Congressional staffers interacted with Hoover fellows and learned about a wide array of policy perspectives at a recent workshop.
Now in its second year, the Stuart Family Congressional Fellowship Program drew twenty-three staffers from Congress to the Stanford campus during April 3–5. With applications to the program almost doubling since last year, the selected attendees reflected a diversity in party affiliation, job functions, and areas of expertise.
Like other Hoover programs for media and policy professionals, including media roundtables and policy boot camps, congressional fellows in this particular program visited Hoover to meet with fellows and leadership. They primarily participated in educational briefings from scholars about issues driving policy initiatives on Capitol Hill.
Mike Franc—director of Hoover’s Washington, DC programs, which administers the fellowship —said, “The strength of our fellows is in providing thought leaders and frontline legislative staffers with research, perspectives, and discussions that can help shape and guide national policy on an array of issues.”
The Hoover Institution, Franc added, is uniquely positioned to offer such seminars that often delve into the scholars' policy research on a wide selection of topics while keeping in line with Hoover's mission.
This year’s roundtable included Hoover fellows George P. Shultz, John B. Taylor, William J. Perry, Abbas Milani, Michael McFaul, Toomas Henrik Ilves, David Brady, Kiron K. Skinner, Andrew Grotto, Larry Diamond, Edward P. Lazaer, Caroline Hoxby, Alice Hill, and Herb Lin.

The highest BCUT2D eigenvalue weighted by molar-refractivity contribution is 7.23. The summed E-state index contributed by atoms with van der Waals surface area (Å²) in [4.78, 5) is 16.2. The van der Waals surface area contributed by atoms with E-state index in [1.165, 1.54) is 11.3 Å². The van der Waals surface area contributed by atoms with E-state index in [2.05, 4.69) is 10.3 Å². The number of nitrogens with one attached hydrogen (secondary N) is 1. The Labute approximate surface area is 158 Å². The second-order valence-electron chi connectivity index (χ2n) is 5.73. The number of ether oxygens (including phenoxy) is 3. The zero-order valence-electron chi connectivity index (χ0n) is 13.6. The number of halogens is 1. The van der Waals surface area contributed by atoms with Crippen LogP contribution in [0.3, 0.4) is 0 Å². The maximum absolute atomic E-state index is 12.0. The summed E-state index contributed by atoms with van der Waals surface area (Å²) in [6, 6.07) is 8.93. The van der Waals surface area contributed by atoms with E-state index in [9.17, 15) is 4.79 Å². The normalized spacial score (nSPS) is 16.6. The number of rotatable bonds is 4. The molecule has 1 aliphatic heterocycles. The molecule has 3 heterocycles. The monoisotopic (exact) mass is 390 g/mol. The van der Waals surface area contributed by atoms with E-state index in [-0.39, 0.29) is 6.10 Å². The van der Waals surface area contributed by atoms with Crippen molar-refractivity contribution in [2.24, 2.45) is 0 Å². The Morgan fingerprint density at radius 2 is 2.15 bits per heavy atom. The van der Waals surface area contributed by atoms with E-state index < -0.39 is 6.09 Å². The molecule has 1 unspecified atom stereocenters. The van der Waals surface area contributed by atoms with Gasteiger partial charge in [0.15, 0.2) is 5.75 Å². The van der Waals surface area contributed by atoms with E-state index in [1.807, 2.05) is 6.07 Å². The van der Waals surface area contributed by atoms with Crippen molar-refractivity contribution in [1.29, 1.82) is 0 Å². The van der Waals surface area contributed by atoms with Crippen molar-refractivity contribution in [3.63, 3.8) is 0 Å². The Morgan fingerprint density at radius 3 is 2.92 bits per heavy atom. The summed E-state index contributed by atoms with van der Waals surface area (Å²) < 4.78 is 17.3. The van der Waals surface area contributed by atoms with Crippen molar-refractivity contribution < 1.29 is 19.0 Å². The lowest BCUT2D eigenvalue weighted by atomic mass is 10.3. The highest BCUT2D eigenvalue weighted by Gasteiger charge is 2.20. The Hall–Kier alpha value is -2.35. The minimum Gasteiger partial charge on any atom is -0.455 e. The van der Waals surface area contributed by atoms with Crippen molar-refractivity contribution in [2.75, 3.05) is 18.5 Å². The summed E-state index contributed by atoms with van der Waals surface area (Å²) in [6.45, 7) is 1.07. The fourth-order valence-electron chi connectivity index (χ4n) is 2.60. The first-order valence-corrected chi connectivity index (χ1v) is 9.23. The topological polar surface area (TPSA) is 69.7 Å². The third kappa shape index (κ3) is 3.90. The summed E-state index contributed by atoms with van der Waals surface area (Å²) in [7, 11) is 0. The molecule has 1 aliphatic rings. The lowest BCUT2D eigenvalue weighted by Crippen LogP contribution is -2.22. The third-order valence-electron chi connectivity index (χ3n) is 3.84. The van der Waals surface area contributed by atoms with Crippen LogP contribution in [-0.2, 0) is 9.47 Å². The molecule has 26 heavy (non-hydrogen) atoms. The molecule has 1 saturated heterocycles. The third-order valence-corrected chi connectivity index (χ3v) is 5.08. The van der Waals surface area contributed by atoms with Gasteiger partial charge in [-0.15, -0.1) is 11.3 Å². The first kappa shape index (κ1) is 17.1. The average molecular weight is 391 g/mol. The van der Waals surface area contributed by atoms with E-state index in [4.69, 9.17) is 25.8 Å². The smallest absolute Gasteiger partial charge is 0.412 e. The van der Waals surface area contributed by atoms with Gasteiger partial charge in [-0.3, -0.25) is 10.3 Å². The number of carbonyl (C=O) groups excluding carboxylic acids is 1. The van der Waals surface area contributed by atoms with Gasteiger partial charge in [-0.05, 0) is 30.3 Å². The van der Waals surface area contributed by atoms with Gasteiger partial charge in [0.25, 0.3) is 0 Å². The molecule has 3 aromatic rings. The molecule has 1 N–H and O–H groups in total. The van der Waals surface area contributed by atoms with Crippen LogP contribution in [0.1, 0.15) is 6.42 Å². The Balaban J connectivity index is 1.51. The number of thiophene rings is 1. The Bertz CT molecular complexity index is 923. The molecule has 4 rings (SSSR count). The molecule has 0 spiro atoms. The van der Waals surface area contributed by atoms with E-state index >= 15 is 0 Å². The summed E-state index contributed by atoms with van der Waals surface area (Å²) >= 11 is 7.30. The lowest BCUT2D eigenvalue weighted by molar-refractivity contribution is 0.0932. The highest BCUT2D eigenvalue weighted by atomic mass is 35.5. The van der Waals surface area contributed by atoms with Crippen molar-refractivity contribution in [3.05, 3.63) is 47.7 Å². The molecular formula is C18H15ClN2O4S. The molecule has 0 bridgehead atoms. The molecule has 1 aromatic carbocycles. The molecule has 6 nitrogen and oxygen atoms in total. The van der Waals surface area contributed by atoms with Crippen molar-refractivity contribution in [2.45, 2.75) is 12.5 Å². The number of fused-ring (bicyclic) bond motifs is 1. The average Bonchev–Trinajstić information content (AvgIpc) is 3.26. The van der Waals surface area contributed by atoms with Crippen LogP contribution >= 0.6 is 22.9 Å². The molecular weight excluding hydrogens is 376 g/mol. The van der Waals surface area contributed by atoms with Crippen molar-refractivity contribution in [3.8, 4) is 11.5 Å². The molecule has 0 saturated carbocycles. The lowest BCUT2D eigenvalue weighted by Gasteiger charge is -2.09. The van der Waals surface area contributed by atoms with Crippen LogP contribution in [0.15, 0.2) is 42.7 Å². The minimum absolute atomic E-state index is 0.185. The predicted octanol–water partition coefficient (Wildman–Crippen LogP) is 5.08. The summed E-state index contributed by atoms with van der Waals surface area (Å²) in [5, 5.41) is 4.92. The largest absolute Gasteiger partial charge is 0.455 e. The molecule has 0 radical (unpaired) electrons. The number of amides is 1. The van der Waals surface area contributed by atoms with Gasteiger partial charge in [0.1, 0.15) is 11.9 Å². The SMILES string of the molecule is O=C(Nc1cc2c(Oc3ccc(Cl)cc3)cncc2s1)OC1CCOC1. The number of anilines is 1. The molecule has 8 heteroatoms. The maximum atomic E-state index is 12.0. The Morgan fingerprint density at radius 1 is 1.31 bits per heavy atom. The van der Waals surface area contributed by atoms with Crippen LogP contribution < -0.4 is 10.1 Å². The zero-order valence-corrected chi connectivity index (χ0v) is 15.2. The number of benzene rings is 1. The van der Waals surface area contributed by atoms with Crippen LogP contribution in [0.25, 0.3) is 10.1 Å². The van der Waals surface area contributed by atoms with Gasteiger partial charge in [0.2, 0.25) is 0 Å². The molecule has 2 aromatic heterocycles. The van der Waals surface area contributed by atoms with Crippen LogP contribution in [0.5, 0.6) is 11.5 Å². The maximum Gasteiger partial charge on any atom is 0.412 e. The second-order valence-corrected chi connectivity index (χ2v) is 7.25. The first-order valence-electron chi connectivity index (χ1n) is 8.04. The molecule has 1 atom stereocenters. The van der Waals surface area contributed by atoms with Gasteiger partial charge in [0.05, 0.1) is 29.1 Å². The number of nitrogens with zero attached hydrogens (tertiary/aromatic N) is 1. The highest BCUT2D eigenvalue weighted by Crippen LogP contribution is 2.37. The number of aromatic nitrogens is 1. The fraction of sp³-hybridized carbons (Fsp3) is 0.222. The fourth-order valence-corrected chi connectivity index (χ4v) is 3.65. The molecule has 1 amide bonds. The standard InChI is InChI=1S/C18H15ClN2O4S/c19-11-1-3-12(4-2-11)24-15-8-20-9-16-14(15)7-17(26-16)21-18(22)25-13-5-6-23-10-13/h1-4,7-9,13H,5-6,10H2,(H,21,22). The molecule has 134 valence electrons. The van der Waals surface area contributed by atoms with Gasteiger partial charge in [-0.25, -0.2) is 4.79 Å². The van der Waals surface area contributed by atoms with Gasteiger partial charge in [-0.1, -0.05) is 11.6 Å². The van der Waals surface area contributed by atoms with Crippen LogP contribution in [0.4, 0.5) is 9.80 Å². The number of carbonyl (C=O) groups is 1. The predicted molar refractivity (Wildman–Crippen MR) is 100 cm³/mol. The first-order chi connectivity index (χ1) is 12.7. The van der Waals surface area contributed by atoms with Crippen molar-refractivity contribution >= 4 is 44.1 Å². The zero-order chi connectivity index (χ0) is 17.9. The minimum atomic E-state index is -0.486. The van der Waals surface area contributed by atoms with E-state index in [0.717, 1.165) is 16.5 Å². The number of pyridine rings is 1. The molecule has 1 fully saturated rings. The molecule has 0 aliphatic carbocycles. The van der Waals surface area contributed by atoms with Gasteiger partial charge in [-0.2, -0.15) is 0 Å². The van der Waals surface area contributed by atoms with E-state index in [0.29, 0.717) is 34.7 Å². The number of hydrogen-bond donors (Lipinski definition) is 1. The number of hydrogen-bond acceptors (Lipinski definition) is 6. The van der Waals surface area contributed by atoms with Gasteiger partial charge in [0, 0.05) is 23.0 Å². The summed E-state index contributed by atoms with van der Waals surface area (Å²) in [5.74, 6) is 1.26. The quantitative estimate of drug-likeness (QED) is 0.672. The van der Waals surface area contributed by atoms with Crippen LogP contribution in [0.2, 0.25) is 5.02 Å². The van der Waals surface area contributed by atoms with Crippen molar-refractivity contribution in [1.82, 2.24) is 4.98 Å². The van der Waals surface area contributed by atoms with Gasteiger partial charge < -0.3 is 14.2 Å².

Lin, along with Ilves and Grotto, spoke on the “Next Steps in Defending US Democracy” and said, “Congressional staff are key players in the legislative process. If you cannot convince them, you cannot convince their bosses.”
Other topics covered over the three-day event included the North Korean nuclear program, recent protests in Iran, Cold War 2.0, climate and environmental policies, economic policies, political polarization, national security and artificial intelligence, liberal democracy, and education.
Ashok Pinto—who attended last year’s event and is the Republican chief investigative counsel for the US Senate Committee on Commerce, Science, and Transportation—described the fellowship program as a rare opportunity to engage in dialogue with leading scholars and policy makers.
“Hoover’s tremendous expertise and resources provide congressional staff with the tools necessary to improve our society. I really benefited from the experience and would encourage fellow staff to apply,” Pinto said.
In addition to the roundtable discussions, the Congressional fellows toured Hoover’s Library & Archives and saw firsthand how the institution is uniquely documenting the political, social, and economic changes of the twentieth and twenty-first centuries.
For more information, visit the Stuart Family Congressional Fellowship Program.
Clifton B. Parker, Hoover Institution: 650-498-5204, cbparker [at] stanford.edu